About our CDT
On this page:
- What is the aim of the centre?
- What will my path through the centre look like?
- What are the advantages of research training in the centre?
- Who are the partner organisations and what are their roles?
- How big is the centre?
- What funding does the centre provide?
- Who will be directing the centre?
What is the aim of the centre?
Quantum technologies involve the control and manipulation of quantum states to achieve results not possible with classical matter; they promise a transformation of measurement, communication and computation.
The highly-skilled researchers who will be the future leaders in this field must be equipped to function in a complex research and engineering landscape where quantum physics meets cryptography, complexity and information theory, devices, materials, software and hardware engineering. UCL’s CDT in Delivering Quantum Technologies brings together a team of almost forty academic experts with key players from commerce and government and a network of international partner institutes to train those research leaders.
What will my path through the centre look like?
The diagram below summarises the key elements of the 4-year program.
The first year will be spent in high-level professional training, covering the research skills needed for future quantum technologies from fundamental physics to information sciences and device engineering.
It also includes a group project and a longer individual project performed in one of the centre’s research groups. This training year leads to the award of the Master of Research (MRes) degree.
Students who are successful in the MRes will then move on to a three-year research project with one of the centre’s research groups, leading to the award of a PhD.
More detail on the courses in the training year is available here.
What are the advantages of research training in the centre?
First, the training year provides a broad background in all the disciplines relevant for quantum technologies. We find that very few students emerge from their undergraduate study with this background, and those entering the field of quantum technologies often have to shop around to assemble the research skills they need; the MRes year is designed to provide all of these up-front.
Second, your choice of PhD research project is not made until you have had a chance to learn more about the field and see individual groups and supervisors in action; you don’t have to make a decision based on very limited information at the point you start the programme.
Finally, because you will be trained as part of a cohort of students you will have a supportive network of colleagues around you to help you through the highs and lows of starting out in your research career.
Who are the partner organizations and what are their roles?
The scientific partners of the centre are commercial and government laboratories with strong interests in quantum technologies:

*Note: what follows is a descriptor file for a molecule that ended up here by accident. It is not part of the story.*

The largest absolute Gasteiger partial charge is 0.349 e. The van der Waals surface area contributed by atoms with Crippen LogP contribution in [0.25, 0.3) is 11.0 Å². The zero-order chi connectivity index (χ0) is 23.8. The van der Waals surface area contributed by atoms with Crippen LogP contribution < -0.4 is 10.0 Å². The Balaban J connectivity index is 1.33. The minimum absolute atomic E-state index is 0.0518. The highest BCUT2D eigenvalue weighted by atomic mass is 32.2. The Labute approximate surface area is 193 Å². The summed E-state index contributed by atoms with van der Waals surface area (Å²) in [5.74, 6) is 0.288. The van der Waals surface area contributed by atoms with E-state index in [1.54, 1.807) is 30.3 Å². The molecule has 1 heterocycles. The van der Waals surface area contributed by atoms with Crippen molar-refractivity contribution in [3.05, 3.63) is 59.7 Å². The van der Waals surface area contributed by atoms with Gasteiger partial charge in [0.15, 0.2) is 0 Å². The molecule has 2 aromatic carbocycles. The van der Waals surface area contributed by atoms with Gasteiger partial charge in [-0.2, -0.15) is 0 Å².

- DSTL (Defence Science and Technology Laboratory)
- D-Wave Systems
- Hitachi Cambridge Research Laboratory
- Lockheed Martin
- NPL (National Physical Laboratory)
- Toshiba Research Europe
They will contribute to the general training and also collaborate with UCL supervisors and CDT students on particular research projects.
There are two further partners who have joined the centre specifically to provide training in particular aspects:
We believe that skills in entrepreneurship and in scientific writing will be essential for future quantum technologists, and that those skills are best learned from the experts.
Finally we have a network of international partners, with whom the centre will exchange students working in areas of common interest:
How big is the centre?
We aim to admit up to twelve students per year. There is a pool of around forty potential supervisors at UCL, with additional supervisors in the partner laboratories.
What funding does the centre provide?
UCL’s fees will be fully paid, at the rate applicable to UK/EU students, and additionally a stipend will be paid at the standard UCL rate (currently £15,726 per annum) to cover living costs. Funding is initially offered for one year and will be extended for a further three years (i.e. to a total of four years) for students who progress to the research component of the programme.
A limited number of funded places are available for non-EU candidates which will additionally cover the higher fees charged for those students.
We can also consider applications to join the CDT from students who already have funding from other sources, e.g. from external graduate scholarships.
Who will be directing the centre?
Prof Andrew Fisher (LCN / Physics and Astronomy) is the director of the CDT. He is assisted by co-directors, Prof Sougato Bose (Physics and Astronomy), Dr Dan Browne, (Physics and Astronomy), Dr John Morton (LCN / Electrical Engineering), Dr Paul Warburton (LCN / Electrical Engineering).